The outbreak of war on 1 September 1939 affected the whole family in Bystrzec. Stanisław Vincenz travelled with his eldest son Stasiek to Hungary to arrange the trip to the safe side of the Carpathian Mountains for the rest of the family. They were supported in this by Jerzy Stempowski (1893–1969). After returning from Hungary, where they had again been exploring the area, they were arrested by the NKWD (People's Commissariat for Internal Affairs of the USSR). After their release, thanks to the advocacy of Ukrainian authors, the situation continued to be dangerous, particularly for the sons. They hatched a plan to flee to Hungary. On 19 March 1940, just before Easter, Andrzej Vincenz and his brother struggled through to the Hungarian side in dramatic circumstances. Once there, Andrzej Vincenz took himself off to the Polish Embassy from where he was sent to the Polish army, which had now deployed to France. On 17 April 1940, he joined the Polish army in Bressuire. After the surrender of France in June 1940, he was evacuated to Great Britain, ultimately ending up in Stirling in Scotland. Andrzej Vincenz became a team-ranking soldier in General Maczek’s 1st armoured division and was trained as a radio operator. Alongside the preparations for the landing, he continued his education and attended a course to complete the school-leaving exam. At his explicit request, his subjects included ancient Greek. Thanks to the mediation of Jerzy Stempowski, who was staying in Switzerland, he was able to correspond with his parents who succeeded in making their way to Hungary two months after him in May 1949. In 1942, Andrzej Vincenz passed his school-leaving exam as a day pupil at the Polish grammar school in Scotland.

On 22 July 1944, Andrzej Vincenz landed in Normandy as a soldier in the 1st armoured division under General Maczek. He was responsible for telecommunications and travelled around in an all-terrain vehicle. He was involved in the liberation of France, Belgium, the Netherlands and Germany. Towards the end of the war, he joined the editorial team at “Dziennik Żołnierza” (soldiers’ newspaper), where he met came across his schoolfriend Konstanty Jeleński. After hostilities ended, he remained in Germany for two years as the editor of the “Dziennik Żołnierza”. He was stationed in Quackenbrück near Münster. In 1946, Andrzej Vincenz managed to bring his parents and his sister Barbara from Hungary via Austria to his unit in Quackenbrück. Konstanty Jeleński helped with the secret border crossing. Andrzej Vincenz was demobilised on 10 July 1947 in Calais, France – he was one of the last soldiers to be demobilised because he had not learnt a profession. At this point, his parents were already in France. His sister had received a scholarship to study physics at the University of Grenoble, whilst Stanisław and Irena Vincenz settled nearby in the small French town of Uriage les Bains.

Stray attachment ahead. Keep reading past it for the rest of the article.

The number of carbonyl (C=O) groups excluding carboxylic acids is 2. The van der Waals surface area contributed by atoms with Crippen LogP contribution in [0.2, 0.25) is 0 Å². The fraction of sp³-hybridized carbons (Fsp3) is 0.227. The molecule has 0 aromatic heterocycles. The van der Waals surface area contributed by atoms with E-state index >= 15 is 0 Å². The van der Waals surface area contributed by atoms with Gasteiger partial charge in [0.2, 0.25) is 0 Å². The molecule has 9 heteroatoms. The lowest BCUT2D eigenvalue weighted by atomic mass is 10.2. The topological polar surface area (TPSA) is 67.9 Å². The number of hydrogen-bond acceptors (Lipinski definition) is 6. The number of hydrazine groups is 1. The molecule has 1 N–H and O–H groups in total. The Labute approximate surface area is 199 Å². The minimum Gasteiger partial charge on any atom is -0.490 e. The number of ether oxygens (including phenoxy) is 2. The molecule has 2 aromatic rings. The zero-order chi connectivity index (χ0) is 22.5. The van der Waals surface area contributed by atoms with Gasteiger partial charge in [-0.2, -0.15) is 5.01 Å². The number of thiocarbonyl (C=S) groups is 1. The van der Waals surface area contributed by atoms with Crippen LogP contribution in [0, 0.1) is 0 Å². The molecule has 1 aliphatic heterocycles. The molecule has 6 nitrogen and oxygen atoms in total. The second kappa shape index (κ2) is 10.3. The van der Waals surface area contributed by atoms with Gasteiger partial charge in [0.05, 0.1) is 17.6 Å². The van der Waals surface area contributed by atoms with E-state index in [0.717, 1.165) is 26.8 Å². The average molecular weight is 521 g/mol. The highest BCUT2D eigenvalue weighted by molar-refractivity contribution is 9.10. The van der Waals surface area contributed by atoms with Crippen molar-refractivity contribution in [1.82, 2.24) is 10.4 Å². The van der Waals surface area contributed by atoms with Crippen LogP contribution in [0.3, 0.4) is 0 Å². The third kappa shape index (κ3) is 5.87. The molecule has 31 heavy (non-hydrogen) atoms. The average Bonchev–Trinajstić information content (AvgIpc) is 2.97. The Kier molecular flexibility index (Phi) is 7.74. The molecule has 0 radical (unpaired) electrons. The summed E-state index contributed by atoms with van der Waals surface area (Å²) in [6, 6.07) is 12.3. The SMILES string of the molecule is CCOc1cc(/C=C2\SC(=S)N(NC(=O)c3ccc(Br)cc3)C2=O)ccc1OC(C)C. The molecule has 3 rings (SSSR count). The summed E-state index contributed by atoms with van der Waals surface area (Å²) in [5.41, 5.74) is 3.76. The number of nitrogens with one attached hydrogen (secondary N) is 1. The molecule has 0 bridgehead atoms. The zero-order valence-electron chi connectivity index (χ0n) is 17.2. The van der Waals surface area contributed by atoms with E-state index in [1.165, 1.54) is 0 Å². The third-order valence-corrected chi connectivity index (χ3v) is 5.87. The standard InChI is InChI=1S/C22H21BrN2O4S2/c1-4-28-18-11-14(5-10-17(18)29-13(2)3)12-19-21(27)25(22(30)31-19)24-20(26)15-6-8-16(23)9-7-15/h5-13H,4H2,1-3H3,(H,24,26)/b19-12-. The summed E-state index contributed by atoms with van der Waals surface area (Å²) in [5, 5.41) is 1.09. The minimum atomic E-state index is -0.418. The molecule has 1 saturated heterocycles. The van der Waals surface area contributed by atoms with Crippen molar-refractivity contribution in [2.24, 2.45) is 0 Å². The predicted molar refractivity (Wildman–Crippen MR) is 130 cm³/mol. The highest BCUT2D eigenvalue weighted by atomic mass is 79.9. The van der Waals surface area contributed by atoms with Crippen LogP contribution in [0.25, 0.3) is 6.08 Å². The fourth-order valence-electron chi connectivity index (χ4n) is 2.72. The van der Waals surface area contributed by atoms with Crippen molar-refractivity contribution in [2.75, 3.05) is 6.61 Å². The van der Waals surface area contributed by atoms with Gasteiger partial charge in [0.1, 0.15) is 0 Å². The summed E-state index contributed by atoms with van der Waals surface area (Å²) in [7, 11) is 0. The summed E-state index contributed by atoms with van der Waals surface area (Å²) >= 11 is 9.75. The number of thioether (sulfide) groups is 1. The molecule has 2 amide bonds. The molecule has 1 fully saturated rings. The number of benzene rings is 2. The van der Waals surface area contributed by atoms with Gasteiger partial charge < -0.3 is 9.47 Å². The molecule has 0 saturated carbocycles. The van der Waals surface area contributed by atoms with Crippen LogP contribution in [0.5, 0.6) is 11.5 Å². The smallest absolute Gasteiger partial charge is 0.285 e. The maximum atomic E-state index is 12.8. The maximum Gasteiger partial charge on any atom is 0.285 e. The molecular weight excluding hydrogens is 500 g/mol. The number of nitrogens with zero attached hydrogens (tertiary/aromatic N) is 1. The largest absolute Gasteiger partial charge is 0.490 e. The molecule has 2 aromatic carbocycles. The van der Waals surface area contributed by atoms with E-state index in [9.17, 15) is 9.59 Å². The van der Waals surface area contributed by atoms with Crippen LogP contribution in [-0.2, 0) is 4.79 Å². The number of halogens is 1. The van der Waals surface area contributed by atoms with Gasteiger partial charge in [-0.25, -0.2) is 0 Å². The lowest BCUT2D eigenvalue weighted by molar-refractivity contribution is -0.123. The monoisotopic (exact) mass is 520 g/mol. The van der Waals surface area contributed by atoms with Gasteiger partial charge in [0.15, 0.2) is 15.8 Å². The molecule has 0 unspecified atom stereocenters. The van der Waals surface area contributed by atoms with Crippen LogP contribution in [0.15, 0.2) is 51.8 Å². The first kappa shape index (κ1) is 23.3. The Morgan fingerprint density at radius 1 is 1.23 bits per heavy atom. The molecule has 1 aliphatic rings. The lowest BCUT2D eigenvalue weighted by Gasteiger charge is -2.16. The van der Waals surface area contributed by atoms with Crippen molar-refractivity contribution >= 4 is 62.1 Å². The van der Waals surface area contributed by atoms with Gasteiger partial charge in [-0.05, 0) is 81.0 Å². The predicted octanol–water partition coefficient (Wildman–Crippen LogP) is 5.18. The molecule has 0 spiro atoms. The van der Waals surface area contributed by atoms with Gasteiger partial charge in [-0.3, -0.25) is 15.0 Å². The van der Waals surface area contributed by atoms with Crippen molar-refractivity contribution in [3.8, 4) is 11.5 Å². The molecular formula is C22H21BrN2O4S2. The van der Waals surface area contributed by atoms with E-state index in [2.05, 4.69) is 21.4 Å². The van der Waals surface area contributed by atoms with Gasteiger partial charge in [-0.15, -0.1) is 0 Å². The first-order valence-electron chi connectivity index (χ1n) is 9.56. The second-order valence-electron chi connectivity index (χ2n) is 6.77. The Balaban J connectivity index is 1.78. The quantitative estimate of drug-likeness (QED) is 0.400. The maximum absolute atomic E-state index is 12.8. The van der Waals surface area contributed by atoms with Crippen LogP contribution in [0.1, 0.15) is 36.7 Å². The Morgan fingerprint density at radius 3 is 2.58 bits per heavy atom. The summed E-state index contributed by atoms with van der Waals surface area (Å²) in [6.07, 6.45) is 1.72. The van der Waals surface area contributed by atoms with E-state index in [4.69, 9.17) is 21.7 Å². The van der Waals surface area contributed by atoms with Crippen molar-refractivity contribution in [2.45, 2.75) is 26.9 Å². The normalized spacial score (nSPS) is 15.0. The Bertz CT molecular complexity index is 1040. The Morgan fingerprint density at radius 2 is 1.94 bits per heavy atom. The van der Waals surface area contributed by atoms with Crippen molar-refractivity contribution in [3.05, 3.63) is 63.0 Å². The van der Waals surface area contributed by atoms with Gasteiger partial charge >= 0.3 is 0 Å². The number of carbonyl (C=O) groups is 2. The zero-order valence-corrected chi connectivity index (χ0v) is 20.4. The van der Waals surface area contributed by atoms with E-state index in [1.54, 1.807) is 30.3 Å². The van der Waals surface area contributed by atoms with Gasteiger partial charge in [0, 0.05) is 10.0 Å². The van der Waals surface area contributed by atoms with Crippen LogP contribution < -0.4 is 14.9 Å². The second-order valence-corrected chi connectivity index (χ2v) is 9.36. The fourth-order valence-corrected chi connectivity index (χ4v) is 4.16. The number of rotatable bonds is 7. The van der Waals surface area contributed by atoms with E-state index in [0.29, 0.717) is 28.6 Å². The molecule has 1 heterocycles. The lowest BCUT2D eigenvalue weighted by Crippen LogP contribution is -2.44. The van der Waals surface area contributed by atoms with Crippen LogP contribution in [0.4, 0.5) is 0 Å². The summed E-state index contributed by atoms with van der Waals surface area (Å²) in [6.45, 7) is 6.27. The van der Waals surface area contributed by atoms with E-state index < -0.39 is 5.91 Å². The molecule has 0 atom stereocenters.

In autumn 1947, Andrzej Vincenz commenced his studies in English, Romance languages and linguistics at the Sorbonne in Paris. He got to know Polish students and scholarship recipients, including Alina Szapocznikow, Joanna Guza and his first wife, the psychology student Alina Guzik, who had survived the Warsaw Ghetto during the war. As a result of the friendship that he developed with Józef Czapski, he got to know Jerzy Giedroyc and the other members of the editorial team at the magazine “Kultura”. Andrzej shared a deep friendship with Konstanty Jeleński, who moved to Paris from Rome at the beginning of the 1950s. At the request of Jerzy Giedroyc, he published articles in the “Kultura” which, as time went by, more often featured subjects linked to the Ukraine. In the first few years, he published articles in the “Kultura” under the pseudonym Jan Torosiewicz.

He became the editor of the radio programme “Język francuski dla Polski” (A French voice for Poland), which was transmitted through Radio France International. He considered this to be a voluntary activity, but after a few years one of his colleagues successfully appealed for his work to be remunerated. For Andrzej Vincenz, these outstanding payments constituted a starting capital that allowed him to purchase a summer house in the alpine village of La Combe des Lancey near Grenoble – the purchase being made with his parents in mind. In the future, they would be visited by Czesław Milosz, Józef Czapski and Jeanne Hersch at this house.